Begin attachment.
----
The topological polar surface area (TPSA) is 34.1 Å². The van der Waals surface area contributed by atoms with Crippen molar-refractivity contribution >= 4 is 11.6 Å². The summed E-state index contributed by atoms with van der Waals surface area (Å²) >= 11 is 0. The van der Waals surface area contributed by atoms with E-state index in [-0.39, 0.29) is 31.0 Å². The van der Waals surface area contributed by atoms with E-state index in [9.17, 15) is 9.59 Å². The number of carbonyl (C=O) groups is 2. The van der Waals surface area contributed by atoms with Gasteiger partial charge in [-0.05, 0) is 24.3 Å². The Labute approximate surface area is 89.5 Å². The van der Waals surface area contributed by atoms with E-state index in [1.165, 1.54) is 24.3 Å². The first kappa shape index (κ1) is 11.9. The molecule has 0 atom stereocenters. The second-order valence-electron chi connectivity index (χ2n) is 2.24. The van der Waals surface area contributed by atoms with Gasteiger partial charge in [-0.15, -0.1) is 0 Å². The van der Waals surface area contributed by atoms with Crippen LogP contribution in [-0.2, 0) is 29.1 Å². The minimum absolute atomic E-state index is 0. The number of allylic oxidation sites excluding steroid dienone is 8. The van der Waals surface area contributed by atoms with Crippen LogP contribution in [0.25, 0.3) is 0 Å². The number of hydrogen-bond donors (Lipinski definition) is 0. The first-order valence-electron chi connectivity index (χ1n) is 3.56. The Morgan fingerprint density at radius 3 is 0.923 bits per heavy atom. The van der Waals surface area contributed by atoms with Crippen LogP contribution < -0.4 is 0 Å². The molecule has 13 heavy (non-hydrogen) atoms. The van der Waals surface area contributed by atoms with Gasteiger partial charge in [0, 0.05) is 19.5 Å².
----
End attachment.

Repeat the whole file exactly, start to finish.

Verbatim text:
The topological polar surface area (TPSA) is 34.1 Å². The van der Waals surface area contributed by atoms with Crippen molar-refractivity contribution >= 4 is 11.6 Å². The summed E-state index contributed by atoms with van der Waals surface area (Å²) >= 11 is 0. The van der Waals surface area contributed by atoms with E-state index in [-0.39, 0.29) is 31.0 Å². The van der Waals surface area contributed by atoms with E-state index in [9.17, 15) is 9.59 Å². The number of carbonyl (C=O) groups is 2. The van der Waals surface area contributed by atoms with Gasteiger partial charge in [-0.05, 0) is 24.3 Å². The Labute approximate surface area is 89.5 Å². The van der Waals surface area contributed by atoms with E-state index in [1.165, 1.54) is 24.3 Å². The first kappa shape index (κ1) is 11.9. The molecule has 0 atom stereocenters. The second-order valence-electron chi connectivity index (χ2n) is 2.24. The van der Waals surface area contributed by atoms with Gasteiger partial charge in [-0.15, -0.1) is 0 Å². The van der Waals surface area contributed by atoms with Crippen LogP contribution in [-0.2, 0) is 29.1 Å². The minimum absolute atomic E-state index is 0. The number of allylic oxidation sites excluding steroid dienone is 8. The van der Waals surface area contributed by atoms with Crippen LogP contribution in [0.25, 0.3) is 0 Å². The number of hydrogen-bond donors (Lipinski definition) is 0. The first-order valence-electron chi connectivity index (χ1n) is 3.56. The Morgan fingerprint density at radius 3 is 0.923 bits per heavy atom. The van der Waals surface area contributed by atoms with Crippen LogP contribution < -0.4 is 0 Å². The molecule has 13 heavy (non-hydrogen) atoms. The van der Waals surface area contributed by atoms with Gasteiger partial charge in [0, 0.05) is 19.5 Å².